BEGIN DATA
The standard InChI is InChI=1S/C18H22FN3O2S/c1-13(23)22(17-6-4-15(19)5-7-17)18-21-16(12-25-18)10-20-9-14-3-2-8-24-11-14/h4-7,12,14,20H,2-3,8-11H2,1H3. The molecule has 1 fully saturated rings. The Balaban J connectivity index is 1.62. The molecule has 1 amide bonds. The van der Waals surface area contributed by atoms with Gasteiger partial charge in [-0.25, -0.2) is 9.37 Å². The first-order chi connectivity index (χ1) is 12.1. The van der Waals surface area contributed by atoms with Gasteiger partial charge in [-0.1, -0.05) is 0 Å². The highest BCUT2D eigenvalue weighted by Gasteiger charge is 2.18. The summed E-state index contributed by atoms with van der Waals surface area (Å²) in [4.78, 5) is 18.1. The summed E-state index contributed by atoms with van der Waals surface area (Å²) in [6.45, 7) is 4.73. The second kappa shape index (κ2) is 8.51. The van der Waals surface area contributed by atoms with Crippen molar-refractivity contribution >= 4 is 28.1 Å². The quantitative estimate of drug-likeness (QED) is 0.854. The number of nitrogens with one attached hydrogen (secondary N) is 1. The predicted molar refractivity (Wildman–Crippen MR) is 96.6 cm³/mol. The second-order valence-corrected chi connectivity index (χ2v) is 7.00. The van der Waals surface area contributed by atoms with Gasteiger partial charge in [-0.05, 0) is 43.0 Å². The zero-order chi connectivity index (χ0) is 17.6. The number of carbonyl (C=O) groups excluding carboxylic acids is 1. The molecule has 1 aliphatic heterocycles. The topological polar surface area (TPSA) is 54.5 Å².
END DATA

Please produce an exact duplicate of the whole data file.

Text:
The standard InChI is InChI=1S/C18H22FN3O2S/c1-13(23)22(17-6-4-15(19)5-7-17)18-21-16(12-25-18)10-20-9-14-3-2-8-24-11-14/h4-7,12,14,20H,2-3,8-11H2,1H3. The molecule has 1 fully saturated rings. The Balaban J connectivity index is 1.62. The molecule has 1 amide bonds. The van der Waals surface area contributed by atoms with Gasteiger partial charge in [-0.25, -0.2) is 9.37 Å². The first-order chi connectivity index (χ1) is 12.1. The van der Waals surface area contributed by atoms with Gasteiger partial charge in [-0.1, -0.05) is 0 Å². The highest BCUT2D eigenvalue weighted by Gasteiger charge is 2.18. The summed E-state index contributed by atoms with van der Waals surface area (Å²) in [4.78, 5) is 18.1. The summed E-state index contributed by atoms with van der Waals surface area (Å²) in [6.45, 7) is 4.73. The second kappa shape index (κ2) is 8.51. The van der Waals surface area contributed by atoms with Crippen molar-refractivity contribution >= 4 is 28.1 Å². The quantitative estimate of drug-likeness (QED) is 0.854. The number of nitrogens with one attached hydrogen (secondary N) is 1. The predicted molar refractivity (Wildman–Crippen MR) is 96.6 cm³/mol. The second-order valence-corrected chi connectivity index (χ2v) is 7.00. The van der Waals surface area contributed by atoms with Gasteiger partial charge in [-0.05, 0) is 43.0 Å². The zero-order chi connectivity index (χ0) is 17.6. The number of carbonyl (C=O) groups excluding carboxylic acids is 1. The molecule has 1 aliphatic heterocycles. The topological polar surface area (TPSA) is 54.5 Å².